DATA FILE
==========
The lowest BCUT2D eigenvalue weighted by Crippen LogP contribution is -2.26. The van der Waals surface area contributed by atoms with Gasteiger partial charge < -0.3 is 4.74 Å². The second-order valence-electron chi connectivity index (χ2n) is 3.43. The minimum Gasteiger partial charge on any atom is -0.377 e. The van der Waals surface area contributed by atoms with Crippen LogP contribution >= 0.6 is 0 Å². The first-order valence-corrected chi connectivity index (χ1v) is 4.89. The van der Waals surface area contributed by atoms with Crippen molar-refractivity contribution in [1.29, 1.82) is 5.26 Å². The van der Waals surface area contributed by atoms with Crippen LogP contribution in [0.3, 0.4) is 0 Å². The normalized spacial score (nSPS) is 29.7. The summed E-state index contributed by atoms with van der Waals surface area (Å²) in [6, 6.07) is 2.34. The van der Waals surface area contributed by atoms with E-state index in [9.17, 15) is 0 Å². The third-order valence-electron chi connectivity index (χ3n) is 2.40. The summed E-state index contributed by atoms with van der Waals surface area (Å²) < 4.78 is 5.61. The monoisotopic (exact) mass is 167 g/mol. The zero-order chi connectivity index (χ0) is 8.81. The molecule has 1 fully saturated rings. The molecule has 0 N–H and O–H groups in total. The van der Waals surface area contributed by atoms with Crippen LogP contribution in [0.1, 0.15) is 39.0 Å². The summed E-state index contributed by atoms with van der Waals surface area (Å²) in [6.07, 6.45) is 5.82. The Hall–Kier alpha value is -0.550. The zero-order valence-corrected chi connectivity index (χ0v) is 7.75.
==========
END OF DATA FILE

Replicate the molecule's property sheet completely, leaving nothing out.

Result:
The lowest BCUT2D eigenvalue weighted by Crippen LogP contribution is -2.26. The van der Waals surface area contributed by atoms with Gasteiger partial charge < -0.3 is 4.74 Å². The second-order valence-electron chi connectivity index (χ2n) is 3.43. The minimum Gasteiger partial charge on any atom is -0.377 e. The van der Waals surface area contributed by atoms with Crippen LogP contribution >= 0.6 is 0 Å². The first-order valence-corrected chi connectivity index (χ1v) is 4.89. The van der Waals surface area contributed by atoms with Crippen molar-refractivity contribution in [1.29, 1.82) is 5.26 Å². The van der Waals surface area contributed by atoms with Crippen LogP contribution in [0.3, 0.4) is 0 Å². The normalized spacial score (nSPS) is 29.7. The summed E-state index contributed by atoms with van der Waals surface area (Å²) in [6, 6.07) is 2.34. The van der Waals surface area contributed by atoms with E-state index in [9.17, 15) is 0 Å². The third-order valence-electron chi connectivity index (χ3n) is 2.40. The summed E-state index contributed by atoms with van der Waals surface area (Å²) < 4.78 is 5.61. The monoisotopic (exact) mass is 167 g/mol. The zero-order chi connectivity index (χ0) is 8.81. The molecule has 1 fully saturated rings. The molecule has 0 N–H and O–H groups in total. The van der Waals surface area contributed by atoms with Crippen LogP contribution in [0.1, 0.15) is 39.0 Å². The summed E-state index contributed by atoms with van der Waals surface area (Å²) in [6.07, 6.45) is 5.82. The Hall–Kier alpha value is -0.550. The zero-order valence-corrected chi connectivity index (χ0v) is 7.75.